- INDICATOR: December Existing Home Sales and January Philadelphia Fed NonManufacturing Survey
- KEY DATA: Sales: -2.8%; Prices (Over-Year): 4%/ Phil. Fed (NonManufacturing): +18.2 points; Expectations: +7.3 points
- IN A NUTSHELL: “The dip in housing sales is more a sign of the lack of homes to be bought than the desire to buy homes.”
- WHAT IT MEANS: While the housing sector has come a long way in the past six years, it is still can have its ups and downs. The National Association of Realtors reported that existing home sales moderated in December, though the decline was nothing significant. Given that the November rate was the highest in nearly a decade, a small drop isn’t worrisome. Condo sales fell sharply while single-family purchases were off more modestly. Three of the four regions posted declines with the South flat, so weather cannot be the excuse. As for prices, they were up decently. But the real story in the report was the continued decline in inventory. The number of homes on the market hit its lowest level since the NAR started collecting the data, which was 1999. It is hard to sell homes that are not for sale.
The Philadelphia Federal Reserve Bank’s January survey of nonmanufacturing firms was quite a surprise. While the activity index is pretty volatile, the surge in the current economic conditions index was huge. Orders jumped, revenues soared and hiring picked up – but only for full time workers. Interestingly, the demand for part-timers grew less rapidly. While the greater Philadelphia region may not be the fastest growing area in the nation, unemployment rates have been coming down. Firms may be switching part-timers to full-time when they cannot find qualified workers to fill open positions. Looking forward, the expectations index hit is highest level in the nearly six years this survey has been in existence. That bodes well for future hiring and investment.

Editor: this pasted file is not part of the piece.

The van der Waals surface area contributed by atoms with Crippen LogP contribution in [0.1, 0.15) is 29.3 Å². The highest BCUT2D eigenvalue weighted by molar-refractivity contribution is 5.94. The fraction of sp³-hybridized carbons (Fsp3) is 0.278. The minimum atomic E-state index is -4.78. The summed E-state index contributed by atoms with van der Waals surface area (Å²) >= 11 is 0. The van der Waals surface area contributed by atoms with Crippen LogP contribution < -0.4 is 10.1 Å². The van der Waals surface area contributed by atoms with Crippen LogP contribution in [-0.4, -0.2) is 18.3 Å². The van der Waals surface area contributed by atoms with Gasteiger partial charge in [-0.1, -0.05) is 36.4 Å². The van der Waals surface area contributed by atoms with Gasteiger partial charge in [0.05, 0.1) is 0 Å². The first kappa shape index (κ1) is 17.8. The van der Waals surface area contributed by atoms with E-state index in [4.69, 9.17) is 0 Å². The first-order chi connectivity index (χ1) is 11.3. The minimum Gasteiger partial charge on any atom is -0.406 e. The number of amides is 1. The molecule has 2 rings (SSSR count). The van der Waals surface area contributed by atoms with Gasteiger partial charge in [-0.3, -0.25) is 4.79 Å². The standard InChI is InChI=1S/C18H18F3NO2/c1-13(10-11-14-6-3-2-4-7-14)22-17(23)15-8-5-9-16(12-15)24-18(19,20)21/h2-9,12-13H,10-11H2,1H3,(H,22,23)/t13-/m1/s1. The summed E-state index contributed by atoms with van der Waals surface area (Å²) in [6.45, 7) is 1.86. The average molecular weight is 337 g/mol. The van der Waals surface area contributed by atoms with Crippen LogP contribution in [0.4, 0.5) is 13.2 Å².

MARKETS AND FED POLICY IMPLICATIONS: The Trump administration hit the ground running, but what all those executive orders mean for the economy is unclear. Easing pressures created by Obamacare may sound good, but what exactly that entails and what the impacts will be on patients, the insured, insurers and providers is anyone’s guess right now. The pipelines may get built, but when is also uncertain as court cases will undoubtedly be filed. And as an aside, you build energy pipelines for energy reasons, not for jobs. The jobs disappear quickly but the pipelines are here to stay, so let’s evaluate the projects accordingly. But what really matters are whatever tax changes are passed, the structure of any Obamacare replacement, what regulations are rescinded and whether trade flows are affected by tariffs (excuse me, border tax) or export subsidies (excuse me, border adjustment tax). I’ll get the hang of the new PC economic jargon eventually. That is important because as we all know, there is no such thing as a free anything. Some businesses and individuals will gain from the changes while others will lose. Until we know more, the best we can say is that we don’t really know. And I am just not sure when we will know. Meanwhile, the Fed and investors have to operate in this environment of uncertainty. If you believe the business and consumer confidence surveys, there are great expectations about the future. Now it is up to Congress to deliver.
Joel L. Naroff is the president and founder of Naroff Economic Advisors, a strategic economic consulting firm.
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